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Brewers, local industries hope to drum up interest in craft beer

CARIBOU, Maine — The number of Maine breweries has tripled in just five years, going from 43 in 2013 to over 120 today, and farmers and brewers are taking notice.

In an effort to ensure the industry continues to thrive, Focus Maine, CEI, and the Maine Brewers’ Guild unveiled a unified plan to distribute about 50 customized tap handle risers to breweries across the state.

The custom made risers go between the tap handle and the faucet, and indicate that the grains used to make the beer originated in Maine. Sean Sullivan, executive director of the Maine Brewers Guild, said during a March 22 presentation at the Northern Maine Brewing Company in Caribou, that he hopes this eye-catching product encourages more customers to try locally made beers.

Sullivan said the idea came from Joshua and Jacob Buck, owners of Maine Malt House in Mapleton, and that he then pitched it to CEI and Focus Maine, who fully supported the concept. Ideally, he hopes it will create “bottom up interest” from consumers in addition to the “top down” interest from breweries.

“Imagine you visit a new city,” he said, setting the stage for an audience consisting of local entrepreneurs and farmers. “You’re traveling and want to try a local beer, but you sit down and there are 20 taps in front of you, and you don’t recognize any beers. You don’t know if it’s an IPA or a stout, and you can’t find the menu because it’s busy.”

“How are you going to make the buying decision?” Sullivan asked guests.

This, for Sullivan and the Bucks, is where the tap handle risers come into the picture.

“We create bottom up interest from consumers to drink beer made with local grains,” Sullivan said. “People often ask, about wine, what style it is and where it is from. Beer doesn’t want to be that snooty, but in the long run we think, and hope, people will be saying, ‘What kind of beer is this, and where is it from?’”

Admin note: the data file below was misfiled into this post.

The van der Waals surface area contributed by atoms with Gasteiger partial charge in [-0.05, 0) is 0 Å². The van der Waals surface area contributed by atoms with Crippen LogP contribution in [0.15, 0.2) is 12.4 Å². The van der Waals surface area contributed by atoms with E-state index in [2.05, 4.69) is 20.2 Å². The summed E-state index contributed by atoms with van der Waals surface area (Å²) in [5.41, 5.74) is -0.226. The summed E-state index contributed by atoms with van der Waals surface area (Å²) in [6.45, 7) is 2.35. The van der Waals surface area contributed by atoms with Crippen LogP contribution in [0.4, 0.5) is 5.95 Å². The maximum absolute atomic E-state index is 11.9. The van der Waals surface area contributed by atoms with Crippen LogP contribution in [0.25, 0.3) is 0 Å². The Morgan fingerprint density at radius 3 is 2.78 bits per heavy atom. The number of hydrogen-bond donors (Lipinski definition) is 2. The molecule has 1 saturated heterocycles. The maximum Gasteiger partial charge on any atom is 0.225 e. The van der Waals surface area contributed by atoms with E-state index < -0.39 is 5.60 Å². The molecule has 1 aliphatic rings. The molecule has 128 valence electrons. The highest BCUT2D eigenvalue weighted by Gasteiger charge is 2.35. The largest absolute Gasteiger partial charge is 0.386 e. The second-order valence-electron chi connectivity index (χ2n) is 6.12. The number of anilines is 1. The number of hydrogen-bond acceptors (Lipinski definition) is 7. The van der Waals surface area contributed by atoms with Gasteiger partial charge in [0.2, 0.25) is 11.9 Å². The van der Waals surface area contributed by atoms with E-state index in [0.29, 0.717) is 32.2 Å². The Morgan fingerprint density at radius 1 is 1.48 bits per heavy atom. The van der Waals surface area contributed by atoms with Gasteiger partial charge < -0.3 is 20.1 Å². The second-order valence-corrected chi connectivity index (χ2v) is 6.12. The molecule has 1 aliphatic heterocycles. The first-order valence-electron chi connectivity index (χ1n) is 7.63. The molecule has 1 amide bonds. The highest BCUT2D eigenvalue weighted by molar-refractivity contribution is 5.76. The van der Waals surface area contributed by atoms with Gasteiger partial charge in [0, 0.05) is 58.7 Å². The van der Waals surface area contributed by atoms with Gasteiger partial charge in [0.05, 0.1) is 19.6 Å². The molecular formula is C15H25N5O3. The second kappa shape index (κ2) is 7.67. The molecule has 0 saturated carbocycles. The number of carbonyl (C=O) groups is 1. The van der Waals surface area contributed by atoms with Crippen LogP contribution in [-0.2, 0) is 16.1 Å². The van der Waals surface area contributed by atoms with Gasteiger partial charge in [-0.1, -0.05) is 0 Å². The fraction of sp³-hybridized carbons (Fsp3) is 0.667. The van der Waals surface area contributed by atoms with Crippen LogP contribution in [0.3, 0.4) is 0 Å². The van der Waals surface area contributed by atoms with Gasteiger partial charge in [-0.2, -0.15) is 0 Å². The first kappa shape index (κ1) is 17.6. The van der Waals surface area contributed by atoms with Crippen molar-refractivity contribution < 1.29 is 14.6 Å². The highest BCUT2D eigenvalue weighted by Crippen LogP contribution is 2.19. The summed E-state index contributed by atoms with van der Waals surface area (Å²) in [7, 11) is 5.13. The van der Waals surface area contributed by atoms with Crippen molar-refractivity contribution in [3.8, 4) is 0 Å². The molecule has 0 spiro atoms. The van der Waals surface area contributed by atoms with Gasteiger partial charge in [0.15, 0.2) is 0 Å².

Sullivan said that while the number of breweries has tripled since 2013, there’s still plenty of room for growers and brewers.

“Craft beer still only makes up about 20 percent of the beer consumed in America,” he said. “That’s grown from about 10 percent five years ago, and there’s still plenty of room to grow.”

To tackle the increasingly crowded Maine market, Sullivan said the tap handle risers will allow individual brewers to differentiate themselves.

“We want to create a community within Maine where craft beer isn’t just good for the folks that brew and sell beer,” he said, “but for all parts of the state.”

With craft beer being a premium product, Sullivan said brewers have the advantage of flexibility within the market, and can alter their prices to offset the cost of raw materials.

“Beer consumers are an interesting type,” he said. “People aren’t trying canola oils and making tasting notes on their cell phones, but people do that with beer.”

Sullivan, the Bucks, and representatives of CEI, Focus Maine, and the Northern Maine Brewing Company all hope that these consumers will make note of the risers and have additional incentive to try local brews.

“Now imagine you walk into a bar and see the tap handle riser,” that reads, “Brewed with Maine Grown Grains, Sullivan said. “With any luck, this will pique the interest of the consumer to try that beer, which will then embolden brewers to purchase more grains, which will in turn help farmers be emboldened to plant more acres and grow the size of their facilities and malt houses and really create a vibrant economy here in Maine.”

He said the distribution of 50 risers would not be possible without help and interest from CEI and Focus Maine, and that he is excited to see how much interest is generated.

“By measuring how this is working with bars and restaurants, we can determine if this helps sell beer faster and if this is truly a valuable marketing proposition,” he said. “We believe it is, but we will come back and look at the data.”

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